TITLE: Wizard: The Guide to Comics – San Diego Comic Con 1992 Special Edition
COMPANY: Wizard Press
President/Publisher: Gareb S. Shamus
Business Manager: Martin Schranz
Art Director: Cindy Sutherland
Production: Douglas Goldstein
Editor: Patrick Daniel O’Neill
Assistant Editor and Creative Director: Patrick McCallum
Copy Editor: Daniel Schloss
Writers: Craig Cornell, Brian Cunningham, Andy Mangels, PAtrick McCallum, Patrick Daniel O’Neill, Rob Samsel
The first year of Wizard Press’ “Wizard: The Guide to Comics” magazine came out when the timing was great. Marvel and DC Comics were going strong, Valiant and Malibu Comics were starting to shake things up in the industry but also, 1992 would become a big year in comic books with seven of the industry’s major artists bolting from Marvel and DC in solidarity to create Image Comics and make a stand for creator-owned characters and comic books.
No one publication championed this move by Image Comics other than Wizard Press.
Wizard Press managed to do things and rock the industry with those coming into comics other than just reading but for collectibility and investment. Praising the variant covers, the hottest in cards, the hottest in toys, many people tuned into Wizard Magazine almost like it was the defacto bible to what is cool in comics and believed the hype.
Personally, I’m not sure if Image Comics, Valiant Comics and other titles would have receive much recognition if it wasn’t for Wizard Magazine.
And you have to give Gareb S. Shamus and the crew credit, and in the first two years, they read the comic market, they succeeded and they delivered.
But with that, with editorial decisions and an over focus on artists on Image Comics, featuring artists calling out other artists and a level of sniping before Social Media, things got a bit…awkward.
And as there were people who stayed on boat with Wizard Magazine, emerged another comic book magazine, Hero Illustrated that people wanted to be anti-Wizard in terms of coverage and what it would feature than be a Wizard Clone.
It was the ’90s, and those early ’90s were a beast and the comic book industry did well. But no one would expect that in the mid-to-late ’90s, things would eventually crash and burn.
So, I take a look at “Wizard: The Guide to Comics – San Diego Comic Con 1992 Special Edition”. After a successful first year, the crew promote what would become the largest comic book event in the country, San Diego Comic Con.
The first major interview featured Stan Lee who talked about Marvel Comics of the past and the present (1992) and how he has come back to writing for “Ravage 2099” (which I will post about the series in the near future). You have to love Stan Lee interviews, they are full of nostalgia and if there is one man who loves comic books and is generally positive, it’s him. And he’s still attending conventions and appearing on movies and television to this day. Such an awesome person!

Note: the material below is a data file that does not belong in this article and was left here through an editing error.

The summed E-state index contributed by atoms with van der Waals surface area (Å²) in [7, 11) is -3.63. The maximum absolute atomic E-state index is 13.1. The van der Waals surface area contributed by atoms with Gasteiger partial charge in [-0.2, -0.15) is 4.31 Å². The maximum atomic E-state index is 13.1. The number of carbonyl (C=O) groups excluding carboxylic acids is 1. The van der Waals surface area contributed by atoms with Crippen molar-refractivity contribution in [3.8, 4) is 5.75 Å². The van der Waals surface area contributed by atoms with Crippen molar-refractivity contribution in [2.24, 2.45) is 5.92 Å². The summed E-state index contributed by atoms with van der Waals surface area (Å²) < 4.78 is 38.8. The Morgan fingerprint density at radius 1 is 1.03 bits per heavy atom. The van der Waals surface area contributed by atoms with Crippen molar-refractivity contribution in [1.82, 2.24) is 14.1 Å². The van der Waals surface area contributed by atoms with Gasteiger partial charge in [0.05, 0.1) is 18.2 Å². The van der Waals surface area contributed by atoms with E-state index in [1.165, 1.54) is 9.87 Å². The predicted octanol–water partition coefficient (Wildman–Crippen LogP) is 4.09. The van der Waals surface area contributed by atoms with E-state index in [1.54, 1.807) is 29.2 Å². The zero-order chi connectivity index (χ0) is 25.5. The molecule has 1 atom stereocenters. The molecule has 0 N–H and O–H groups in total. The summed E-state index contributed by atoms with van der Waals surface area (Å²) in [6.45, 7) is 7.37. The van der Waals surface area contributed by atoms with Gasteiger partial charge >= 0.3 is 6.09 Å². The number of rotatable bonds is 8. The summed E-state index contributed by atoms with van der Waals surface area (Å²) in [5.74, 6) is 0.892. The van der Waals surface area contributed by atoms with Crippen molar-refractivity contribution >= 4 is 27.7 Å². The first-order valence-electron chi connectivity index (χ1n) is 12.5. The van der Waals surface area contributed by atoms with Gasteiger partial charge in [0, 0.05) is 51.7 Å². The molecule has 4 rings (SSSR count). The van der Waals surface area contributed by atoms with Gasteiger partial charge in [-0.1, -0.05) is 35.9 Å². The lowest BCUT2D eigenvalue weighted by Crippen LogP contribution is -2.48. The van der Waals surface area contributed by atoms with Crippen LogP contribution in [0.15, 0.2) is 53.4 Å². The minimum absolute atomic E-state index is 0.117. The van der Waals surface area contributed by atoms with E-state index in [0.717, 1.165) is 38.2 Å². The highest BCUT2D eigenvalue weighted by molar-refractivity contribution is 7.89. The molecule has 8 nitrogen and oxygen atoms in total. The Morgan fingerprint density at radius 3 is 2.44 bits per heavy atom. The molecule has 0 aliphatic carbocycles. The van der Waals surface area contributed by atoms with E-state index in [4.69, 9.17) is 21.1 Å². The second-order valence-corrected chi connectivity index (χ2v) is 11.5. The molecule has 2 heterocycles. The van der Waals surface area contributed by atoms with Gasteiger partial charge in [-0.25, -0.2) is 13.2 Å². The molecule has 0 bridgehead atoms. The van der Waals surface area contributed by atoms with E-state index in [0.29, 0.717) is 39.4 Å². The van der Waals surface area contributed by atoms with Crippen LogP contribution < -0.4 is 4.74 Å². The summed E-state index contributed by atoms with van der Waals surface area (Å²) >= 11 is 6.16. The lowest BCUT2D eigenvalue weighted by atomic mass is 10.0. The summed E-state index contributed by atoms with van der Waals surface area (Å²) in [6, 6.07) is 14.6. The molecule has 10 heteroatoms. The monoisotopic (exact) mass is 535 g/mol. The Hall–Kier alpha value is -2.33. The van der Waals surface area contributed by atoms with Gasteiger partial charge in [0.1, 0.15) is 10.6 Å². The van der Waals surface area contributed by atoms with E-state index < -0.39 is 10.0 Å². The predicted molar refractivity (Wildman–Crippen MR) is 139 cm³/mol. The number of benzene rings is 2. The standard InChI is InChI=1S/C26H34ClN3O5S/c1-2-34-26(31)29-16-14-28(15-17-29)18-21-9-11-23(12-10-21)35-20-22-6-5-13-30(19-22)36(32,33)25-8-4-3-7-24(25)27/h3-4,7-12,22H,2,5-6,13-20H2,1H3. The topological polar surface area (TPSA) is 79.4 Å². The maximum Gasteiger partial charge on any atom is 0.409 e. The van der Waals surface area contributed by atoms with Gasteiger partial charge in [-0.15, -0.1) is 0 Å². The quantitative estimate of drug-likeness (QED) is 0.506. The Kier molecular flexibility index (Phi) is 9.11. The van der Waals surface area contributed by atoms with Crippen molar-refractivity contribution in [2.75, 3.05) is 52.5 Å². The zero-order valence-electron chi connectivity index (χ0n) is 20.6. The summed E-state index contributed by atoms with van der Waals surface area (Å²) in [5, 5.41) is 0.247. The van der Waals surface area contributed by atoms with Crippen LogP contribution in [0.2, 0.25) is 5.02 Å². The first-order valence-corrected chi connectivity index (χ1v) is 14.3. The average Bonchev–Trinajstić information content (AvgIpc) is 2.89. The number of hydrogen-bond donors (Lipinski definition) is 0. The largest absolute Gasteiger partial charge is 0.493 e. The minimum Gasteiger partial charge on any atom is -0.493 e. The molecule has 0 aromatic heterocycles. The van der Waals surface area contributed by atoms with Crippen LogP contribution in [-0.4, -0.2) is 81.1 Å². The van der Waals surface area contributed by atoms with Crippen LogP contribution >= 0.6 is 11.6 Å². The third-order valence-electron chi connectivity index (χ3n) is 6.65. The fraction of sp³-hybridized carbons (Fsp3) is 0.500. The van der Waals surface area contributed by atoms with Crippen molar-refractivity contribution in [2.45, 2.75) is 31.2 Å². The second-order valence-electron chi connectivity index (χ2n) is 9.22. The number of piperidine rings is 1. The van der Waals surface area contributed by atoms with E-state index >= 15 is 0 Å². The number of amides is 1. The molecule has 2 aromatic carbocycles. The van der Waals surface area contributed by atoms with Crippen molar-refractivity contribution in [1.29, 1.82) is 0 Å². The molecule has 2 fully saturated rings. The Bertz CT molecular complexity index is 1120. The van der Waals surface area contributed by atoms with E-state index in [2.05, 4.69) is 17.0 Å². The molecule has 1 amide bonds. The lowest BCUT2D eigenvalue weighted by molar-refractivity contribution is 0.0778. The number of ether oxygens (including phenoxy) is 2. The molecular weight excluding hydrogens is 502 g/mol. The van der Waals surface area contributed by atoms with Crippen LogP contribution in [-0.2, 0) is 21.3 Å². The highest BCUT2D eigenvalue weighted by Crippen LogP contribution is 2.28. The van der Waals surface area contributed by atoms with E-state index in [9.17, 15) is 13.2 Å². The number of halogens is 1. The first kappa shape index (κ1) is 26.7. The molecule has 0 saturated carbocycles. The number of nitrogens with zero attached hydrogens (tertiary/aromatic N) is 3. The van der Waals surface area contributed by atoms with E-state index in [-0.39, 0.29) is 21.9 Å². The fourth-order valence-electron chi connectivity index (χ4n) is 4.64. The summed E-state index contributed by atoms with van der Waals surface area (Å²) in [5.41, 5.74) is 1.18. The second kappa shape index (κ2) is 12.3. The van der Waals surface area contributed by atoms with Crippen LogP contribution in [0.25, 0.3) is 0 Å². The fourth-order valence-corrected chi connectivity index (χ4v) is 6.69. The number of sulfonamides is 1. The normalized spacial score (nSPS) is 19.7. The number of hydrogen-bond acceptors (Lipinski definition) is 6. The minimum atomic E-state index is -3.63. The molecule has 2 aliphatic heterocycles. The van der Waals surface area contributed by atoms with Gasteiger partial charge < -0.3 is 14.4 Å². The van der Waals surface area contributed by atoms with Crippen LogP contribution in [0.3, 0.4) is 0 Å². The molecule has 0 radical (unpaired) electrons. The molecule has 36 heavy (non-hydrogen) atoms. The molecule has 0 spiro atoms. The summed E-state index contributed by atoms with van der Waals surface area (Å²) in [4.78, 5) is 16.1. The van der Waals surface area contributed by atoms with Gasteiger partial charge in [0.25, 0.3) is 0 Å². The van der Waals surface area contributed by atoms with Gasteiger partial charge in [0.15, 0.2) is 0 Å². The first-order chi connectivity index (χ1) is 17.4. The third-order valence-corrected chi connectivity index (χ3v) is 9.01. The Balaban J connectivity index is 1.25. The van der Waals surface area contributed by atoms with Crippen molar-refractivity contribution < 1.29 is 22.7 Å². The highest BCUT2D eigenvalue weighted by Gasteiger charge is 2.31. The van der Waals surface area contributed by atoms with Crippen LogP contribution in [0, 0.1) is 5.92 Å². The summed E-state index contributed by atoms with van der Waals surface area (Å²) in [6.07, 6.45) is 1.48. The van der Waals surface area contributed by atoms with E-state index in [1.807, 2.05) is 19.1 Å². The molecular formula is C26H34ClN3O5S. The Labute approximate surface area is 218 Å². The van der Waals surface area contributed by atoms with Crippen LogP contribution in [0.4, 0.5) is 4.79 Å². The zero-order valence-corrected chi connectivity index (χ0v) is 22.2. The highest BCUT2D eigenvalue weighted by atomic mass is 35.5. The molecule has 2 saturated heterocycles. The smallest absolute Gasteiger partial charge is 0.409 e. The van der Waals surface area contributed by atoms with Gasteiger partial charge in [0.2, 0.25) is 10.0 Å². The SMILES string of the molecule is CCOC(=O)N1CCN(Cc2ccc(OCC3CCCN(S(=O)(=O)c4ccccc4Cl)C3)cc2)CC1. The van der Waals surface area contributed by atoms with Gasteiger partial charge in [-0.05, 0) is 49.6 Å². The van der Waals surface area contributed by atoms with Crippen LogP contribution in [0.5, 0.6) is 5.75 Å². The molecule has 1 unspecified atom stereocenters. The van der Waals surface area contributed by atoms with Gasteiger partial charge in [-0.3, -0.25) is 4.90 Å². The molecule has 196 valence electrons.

The next article is by Andy Mangels who writes about super heroes on television and movies.
And then we come to the article on “Limited Editions” and how the sports card industry got into the trend of releasing special cards that collectors went crazy for and would spend a $1000 on a card. The article goes into comic books featuring various covers and how these rare covers shot up in price. Personally, when this issue came out. I bought the hype and part of the problem of collecting comic books is that I would overspend on my budget because I thought it was necessary to purchase all the variants. And my regret is that I missed out on purchasing on other comic books or missed titles in my collection because I made such effort. Granted, I realized this a few years later and decided, I’m not going to do it anymore. Can’t afford to. Too many titles I would rather read and I’m a comic book reader and not into purchasing a title just to sell it for a variant cover.
But this issue came with two prism covers featuring the popular Image Comics characters that were up and coming and featuring the artists on the back. To me this issue was the genesis of Image Comics love from Wizard Press and there was no turning back.
The magazine then focused on Toying Around and Brian Cunningham’s article on toy collectables were no doubt popular and became my favorite until the magazine released Toy Fare which was my go to magazine over Wizard years later.
Then there is “The Hottest Women” featuring the comic industries super hero women wearing barely anything or tight spandex.
Next up was Robert E. Samsel’s “Discovering Underrated Talent” which was a great article on up-and-coming talent that independents and the big companies gave opportunities to.
Fan art was a big thing for Wizard and “Amazing Art” shows off artwork from the future comic book illustrators in America.
And the magazine ends with profiles of various comic book companies and trading card companies and artist profiles. And then ending with Patrick Daniel O’Neill’s San Diego Comic Con article and map layout of the location.
Overall, this was an awesome issue for its time. Sure at $5.95 it may seem expensive but with two trading cards (prism) and the fact that it featured Image Comics characters on the front cover, especially the Savage Dragon, you couldn’t help but want to buy it. That is if you were able to find copy as comic book shops ordered low on Wizard Magazine in those earlier years and finding a copy was literally a pain in the arse. It gave people the opportunity to sample “Wizard: The Guide to Comics” and for the most part, the publication attracted a lot of attention and people were no doubt buying the magazine.